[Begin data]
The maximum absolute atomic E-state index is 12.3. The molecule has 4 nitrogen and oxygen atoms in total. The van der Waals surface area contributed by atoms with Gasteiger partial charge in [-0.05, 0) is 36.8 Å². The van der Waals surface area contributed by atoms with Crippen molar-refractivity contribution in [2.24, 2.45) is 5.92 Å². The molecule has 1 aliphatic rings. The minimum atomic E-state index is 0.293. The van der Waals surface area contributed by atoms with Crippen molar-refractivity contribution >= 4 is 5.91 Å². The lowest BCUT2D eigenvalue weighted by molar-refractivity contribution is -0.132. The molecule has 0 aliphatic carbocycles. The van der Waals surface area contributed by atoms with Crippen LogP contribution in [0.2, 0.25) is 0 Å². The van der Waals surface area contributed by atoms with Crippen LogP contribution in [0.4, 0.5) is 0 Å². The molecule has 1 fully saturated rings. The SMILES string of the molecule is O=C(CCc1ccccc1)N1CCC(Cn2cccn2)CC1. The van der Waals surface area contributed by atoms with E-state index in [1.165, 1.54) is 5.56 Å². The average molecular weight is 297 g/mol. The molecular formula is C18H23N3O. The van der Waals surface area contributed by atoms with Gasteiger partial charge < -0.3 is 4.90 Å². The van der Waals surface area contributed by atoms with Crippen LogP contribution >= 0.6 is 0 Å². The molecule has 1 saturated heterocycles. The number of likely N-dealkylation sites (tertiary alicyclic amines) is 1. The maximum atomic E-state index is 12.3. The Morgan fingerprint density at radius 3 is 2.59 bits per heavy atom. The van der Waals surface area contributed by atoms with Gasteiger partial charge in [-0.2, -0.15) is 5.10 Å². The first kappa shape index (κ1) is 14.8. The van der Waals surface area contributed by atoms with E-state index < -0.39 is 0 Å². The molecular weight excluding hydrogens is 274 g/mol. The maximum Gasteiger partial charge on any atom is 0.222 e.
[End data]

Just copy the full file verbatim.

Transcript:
The maximum absolute atomic E-state index is 12.3. The molecule has 4 nitrogen and oxygen atoms in total. The van der Waals surface area contributed by atoms with Gasteiger partial charge in [-0.05, 0) is 36.8 Å². The van der Waals surface area contributed by atoms with Crippen molar-refractivity contribution in [2.24, 2.45) is 5.92 Å². The molecule has 1 aliphatic rings. The minimum atomic E-state index is 0.293. The van der Waals surface area contributed by atoms with Crippen molar-refractivity contribution >= 4 is 5.91 Å². The lowest BCUT2D eigenvalue weighted by molar-refractivity contribution is -0.132. The molecule has 0 aliphatic carbocycles. The van der Waals surface area contributed by atoms with Crippen LogP contribution in [0.2, 0.25) is 0 Å². The van der Waals surface area contributed by atoms with Crippen LogP contribution in [0.4, 0.5) is 0 Å². The molecule has 1 fully saturated rings. The SMILES string of the molecule is O=C(CCc1ccccc1)N1CCC(Cn2cccn2)CC1. The van der Waals surface area contributed by atoms with E-state index in [1.165, 1.54) is 5.56 Å². The average molecular weight is 297 g/mol. The molecular formula is C18H23N3O. The van der Waals surface area contributed by atoms with Gasteiger partial charge < -0.3 is 4.90 Å². The van der Waals surface area contributed by atoms with Crippen LogP contribution >= 0.6 is 0 Å². The molecule has 1 saturated heterocycles. The number of likely N-dealkylation sites (tertiary alicyclic amines) is 1. The maximum atomic E-state index is 12.3. The Morgan fingerprint density at radius 3 is 2.59 bits per heavy atom. The van der Waals surface area contributed by atoms with Gasteiger partial charge in [-0.2, -0.15) is 5.10 Å². The first kappa shape index (κ1) is 14.8. The van der Waals surface area contributed by atoms with E-state index < -0.39 is 0 Å². The molecular weight excluding hydrogens is 274 g/mol. The maximum Gasteiger partial charge on any atom is 0.222 e.